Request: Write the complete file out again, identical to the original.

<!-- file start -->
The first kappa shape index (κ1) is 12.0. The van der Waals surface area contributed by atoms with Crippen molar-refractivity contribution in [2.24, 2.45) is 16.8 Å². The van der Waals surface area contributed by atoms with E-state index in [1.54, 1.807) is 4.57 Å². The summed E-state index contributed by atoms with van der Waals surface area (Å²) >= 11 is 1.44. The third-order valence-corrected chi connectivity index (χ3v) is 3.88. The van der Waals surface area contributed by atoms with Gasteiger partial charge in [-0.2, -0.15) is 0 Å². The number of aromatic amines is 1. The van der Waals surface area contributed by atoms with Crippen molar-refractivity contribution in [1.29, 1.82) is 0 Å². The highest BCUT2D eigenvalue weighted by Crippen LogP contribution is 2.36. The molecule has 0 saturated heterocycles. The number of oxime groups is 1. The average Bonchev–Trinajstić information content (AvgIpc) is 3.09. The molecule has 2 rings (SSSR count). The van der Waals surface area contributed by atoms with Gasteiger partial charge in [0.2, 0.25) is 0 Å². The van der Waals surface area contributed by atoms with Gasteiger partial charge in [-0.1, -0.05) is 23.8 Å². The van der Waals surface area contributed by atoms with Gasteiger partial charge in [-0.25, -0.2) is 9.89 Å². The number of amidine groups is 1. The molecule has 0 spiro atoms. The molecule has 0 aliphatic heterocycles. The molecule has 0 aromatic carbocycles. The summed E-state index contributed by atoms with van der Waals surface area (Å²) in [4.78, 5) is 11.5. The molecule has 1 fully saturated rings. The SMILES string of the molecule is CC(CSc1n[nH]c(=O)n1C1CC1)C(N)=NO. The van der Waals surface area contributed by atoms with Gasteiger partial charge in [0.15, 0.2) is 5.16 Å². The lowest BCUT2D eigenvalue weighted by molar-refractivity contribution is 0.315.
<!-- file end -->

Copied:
The first kappa shape index (κ1) is 12.0. The van der Waals surface area contributed by atoms with Crippen molar-refractivity contribution in [2.24, 2.45) is 16.8 Å². The van der Waals surface area contributed by atoms with E-state index in [1.54, 1.807) is 4.57 Å². The summed E-state index contributed by atoms with van der Waals surface area (Å²) >= 11 is 1.44. The third-order valence-corrected chi connectivity index (χ3v) is 3.88. The van der Waals surface area contributed by atoms with Gasteiger partial charge in [-0.2, -0.15) is 0 Å². The number of aromatic amines is 1. The van der Waals surface area contributed by atoms with Crippen molar-refractivity contribution in [1.29, 1.82) is 0 Å². The highest BCUT2D eigenvalue weighted by Crippen LogP contribution is 2.36. The molecule has 0 saturated heterocycles. The number of oxime groups is 1. The average Bonchev–Trinajstić information content (AvgIpc) is 3.09. The molecule has 2 rings (SSSR count). The van der Waals surface area contributed by atoms with Gasteiger partial charge in [0.2, 0.25) is 0 Å². The van der Waals surface area contributed by atoms with Gasteiger partial charge in [-0.1, -0.05) is 23.8 Å². The van der Waals surface area contributed by atoms with Gasteiger partial charge in [-0.25, -0.2) is 9.89 Å². The number of amidine groups is 1. The molecule has 0 spiro atoms. The molecule has 0 aliphatic heterocycles. The molecule has 0 aromatic carbocycles. The summed E-state index contributed by atoms with van der Waals surface area (Å²) in [4.78, 5) is 11.5. The molecule has 1 fully saturated rings. The SMILES string of the molecule is CC(CSc1n[nH]c(=O)n1C1CC1)C(N)=NO. The van der Waals surface area contributed by atoms with Gasteiger partial charge in [0.15, 0.2) is 5.16 Å². The lowest BCUT2D eigenvalue weighted by molar-refractivity contribution is 0.315.